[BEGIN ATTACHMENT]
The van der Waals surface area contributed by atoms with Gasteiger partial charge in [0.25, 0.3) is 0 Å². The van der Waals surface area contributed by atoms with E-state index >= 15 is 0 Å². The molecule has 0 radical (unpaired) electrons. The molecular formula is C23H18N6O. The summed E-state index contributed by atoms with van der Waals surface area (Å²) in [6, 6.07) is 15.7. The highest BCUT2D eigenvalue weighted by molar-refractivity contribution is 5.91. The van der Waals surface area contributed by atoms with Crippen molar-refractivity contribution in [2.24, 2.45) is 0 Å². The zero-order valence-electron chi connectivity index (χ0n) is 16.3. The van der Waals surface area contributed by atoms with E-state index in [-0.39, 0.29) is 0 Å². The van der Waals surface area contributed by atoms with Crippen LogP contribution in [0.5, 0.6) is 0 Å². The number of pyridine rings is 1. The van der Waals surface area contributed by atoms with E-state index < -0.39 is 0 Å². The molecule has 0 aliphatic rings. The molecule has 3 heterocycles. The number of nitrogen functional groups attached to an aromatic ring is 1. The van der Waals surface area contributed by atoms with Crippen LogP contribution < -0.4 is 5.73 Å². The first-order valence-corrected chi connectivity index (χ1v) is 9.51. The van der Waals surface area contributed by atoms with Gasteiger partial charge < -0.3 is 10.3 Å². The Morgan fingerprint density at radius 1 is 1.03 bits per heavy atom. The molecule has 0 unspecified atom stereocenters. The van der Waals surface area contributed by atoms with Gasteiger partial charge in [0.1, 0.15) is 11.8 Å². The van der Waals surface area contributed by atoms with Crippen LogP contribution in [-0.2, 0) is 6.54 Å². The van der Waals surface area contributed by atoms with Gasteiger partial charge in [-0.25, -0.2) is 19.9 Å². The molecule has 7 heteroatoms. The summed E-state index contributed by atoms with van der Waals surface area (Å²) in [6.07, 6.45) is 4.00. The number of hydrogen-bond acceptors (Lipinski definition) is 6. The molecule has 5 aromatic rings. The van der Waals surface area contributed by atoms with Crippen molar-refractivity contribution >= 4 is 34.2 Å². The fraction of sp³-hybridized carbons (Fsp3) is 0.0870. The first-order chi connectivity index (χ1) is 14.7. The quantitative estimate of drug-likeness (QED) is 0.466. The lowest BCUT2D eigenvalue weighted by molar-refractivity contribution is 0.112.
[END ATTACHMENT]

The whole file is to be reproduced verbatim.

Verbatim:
The van der Waals surface area contributed by atoms with Gasteiger partial charge in [0.25, 0.3) is 0 Å². The van der Waals surface area contributed by atoms with E-state index >= 15 is 0 Å². The molecule has 0 radical (unpaired) electrons. The molecular formula is C23H18N6O. The summed E-state index contributed by atoms with van der Waals surface area (Å²) in [6, 6.07) is 15.7. The highest BCUT2D eigenvalue weighted by molar-refractivity contribution is 5.91. The van der Waals surface area contributed by atoms with Crippen molar-refractivity contribution in [2.24, 2.45) is 0 Å². The zero-order valence-electron chi connectivity index (χ0n) is 16.3. The van der Waals surface area contributed by atoms with E-state index in [-0.39, 0.29) is 0 Å². The van der Waals surface area contributed by atoms with Crippen LogP contribution in [0.5, 0.6) is 0 Å². The number of pyridine rings is 1. The van der Waals surface area contributed by atoms with E-state index < -0.39 is 0 Å². The molecule has 0 aliphatic rings. The molecule has 3 heterocycles. The number of nitrogen functional groups attached to an aromatic ring is 1. The van der Waals surface area contributed by atoms with Crippen LogP contribution < -0.4 is 5.73 Å². The first-order valence-corrected chi connectivity index (χ1v) is 9.51. The van der Waals surface area contributed by atoms with Gasteiger partial charge < -0.3 is 10.3 Å². The Morgan fingerprint density at radius 1 is 1.03 bits per heavy atom. The molecule has 0 unspecified atom stereocenters. The van der Waals surface area contributed by atoms with Gasteiger partial charge in [0.1, 0.15) is 11.8 Å². The van der Waals surface area contributed by atoms with Crippen LogP contribution in [-0.2, 0) is 6.54 Å². The van der Waals surface area contributed by atoms with Gasteiger partial charge in [-0.25, -0.2) is 19.9 Å². The molecule has 7 heteroatoms. The summed E-state index contributed by atoms with van der Waals surface area (Å²) in [6.07, 6.45) is 4.00. The number of hydrogen-bond acceptors (Lipinski definition) is 6. The molecule has 5 aromatic rings. The van der Waals surface area contributed by atoms with Crippen molar-refractivity contribution >= 4 is 34.2 Å². The fraction of sp³-hybridized carbons (Fsp3) is 0.0870. The first-order chi connectivity index (χ1) is 14.7. The quantitative estimate of drug-likeness (QED) is 0.466. The lowest BCUT2D eigenvalue weighted by molar-refractivity contribution is 0.112.